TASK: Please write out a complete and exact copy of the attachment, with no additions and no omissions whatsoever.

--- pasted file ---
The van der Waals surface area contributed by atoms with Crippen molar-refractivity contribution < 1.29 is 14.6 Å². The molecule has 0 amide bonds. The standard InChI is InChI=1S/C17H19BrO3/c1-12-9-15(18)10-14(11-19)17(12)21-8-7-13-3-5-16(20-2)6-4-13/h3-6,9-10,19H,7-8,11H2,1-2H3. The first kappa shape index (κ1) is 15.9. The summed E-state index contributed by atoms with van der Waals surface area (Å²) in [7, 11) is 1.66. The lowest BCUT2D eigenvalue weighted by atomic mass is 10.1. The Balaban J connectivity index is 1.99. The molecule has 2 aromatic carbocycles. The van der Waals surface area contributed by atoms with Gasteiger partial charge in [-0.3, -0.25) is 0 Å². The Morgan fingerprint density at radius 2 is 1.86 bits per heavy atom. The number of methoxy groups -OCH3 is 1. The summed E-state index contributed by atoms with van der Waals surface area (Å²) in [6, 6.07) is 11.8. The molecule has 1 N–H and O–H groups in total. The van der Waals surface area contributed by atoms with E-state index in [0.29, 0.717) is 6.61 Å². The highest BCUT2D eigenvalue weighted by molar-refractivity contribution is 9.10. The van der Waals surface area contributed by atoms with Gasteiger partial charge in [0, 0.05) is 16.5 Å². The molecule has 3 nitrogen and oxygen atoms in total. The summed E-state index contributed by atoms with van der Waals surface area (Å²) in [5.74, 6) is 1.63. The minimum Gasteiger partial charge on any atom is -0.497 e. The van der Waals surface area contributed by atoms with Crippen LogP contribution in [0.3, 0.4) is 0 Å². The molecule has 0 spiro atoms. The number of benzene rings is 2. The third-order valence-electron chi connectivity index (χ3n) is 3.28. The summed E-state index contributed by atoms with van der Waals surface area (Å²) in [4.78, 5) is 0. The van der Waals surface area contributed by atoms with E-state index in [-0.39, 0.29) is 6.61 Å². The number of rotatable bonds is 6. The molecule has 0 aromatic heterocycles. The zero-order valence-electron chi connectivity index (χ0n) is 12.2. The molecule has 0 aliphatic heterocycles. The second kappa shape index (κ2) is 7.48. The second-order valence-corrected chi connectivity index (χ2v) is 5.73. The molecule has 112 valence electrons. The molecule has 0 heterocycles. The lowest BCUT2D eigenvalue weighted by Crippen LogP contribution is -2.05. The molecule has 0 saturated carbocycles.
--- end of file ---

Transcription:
The van der Waals surface area contributed by atoms with Crippen molar-refractivity contribution < 1.29 is 14.6 Å². The molecule has 0 amide bonds. The standard InChI is InChI=1S/C17H19BrO3/c1-12-9-15(18)10-14(11-19)17(12)21-8-7-13-3-5-16(20-2)6-4-13/h3-6,9-10,19H,7-8,11H2,1-2H3. The first kappa shape index (κ1) is 15.9. The summed E-state index contributed by atoms with van der Waals surface area (Å²) in [7, 11) is 1.66. The lowest BCUT2D eigenvalue weighted by atomic mass is 10.1. The Balaban J connectivity index is 1.99. The molecule has 2 aromatic carbocycles. The van der Waals surface area contributed by atoms with Gasteiger partial charge in [-0.3, -0.25) is 0 Å². The Morgan fingerprint density at radius 2 is 1.86 bits per heavy atom. The number of methoxy groups -OCH3 is 1. The summed E-state index contributed by atoms with van der Waals surface area (Å²) in [6, 6.07) is 11.8. The molecule has 1 N–H and O–H groups in total. The van der Waals surface area contributed by atoms with E-state index in [0.29, 0.717) is 6.61 Å². The highest BCUT2D eigenvalue weighted by molar-refractivity contribution is 9.10. The van der Waals surface area contributed by atoms with Gasteiger partial charge in [0, 0.05) is 16.5 Å². The molecule has 3 nitrogen and oxygen atoms in total. The summed E-state index contributed by atoms with van der Waals surface area (Å²) in [5.74, 6) is 1.63. The minimum Gasteiger partial charge on any atom is -0.497 e. The van der Waals surface area contributed by atoms with Crippen LogP contribution in [0.3, 0.4) is 0 Å². The molecule has 0 spiro atoms. The number of benzene rings is 2. The third-order valence-electron chi connectivity index (χ3n) is 3.28. The summed E-state index contributed by atoms with van der Waals surface area (Å²) in [4.78, 5) is 0. The van der Waals surface area contributed by atoms with E-state index in [-0.39, 0.29) is 6.61 Å². The number of rotatable bonds is 6. The molecule has 0 aromatic heterocycles. The zero-order valence-electron chi connectivity index (χ0n) is 12.2. The molecule has 0 aliphatic heterocycles. The second kappa shape index (κ2) is 7.48. The second-order valence-corrected chi connectivity index (χ2v) is 5.73. The molecule has 112 valence electrons. The molecule has 0 heterocycles. The lowest BCUT2D eigenvalue weighted by Crippen LogP contribution is -2.05. The molecule has 0 saturated carbocycles.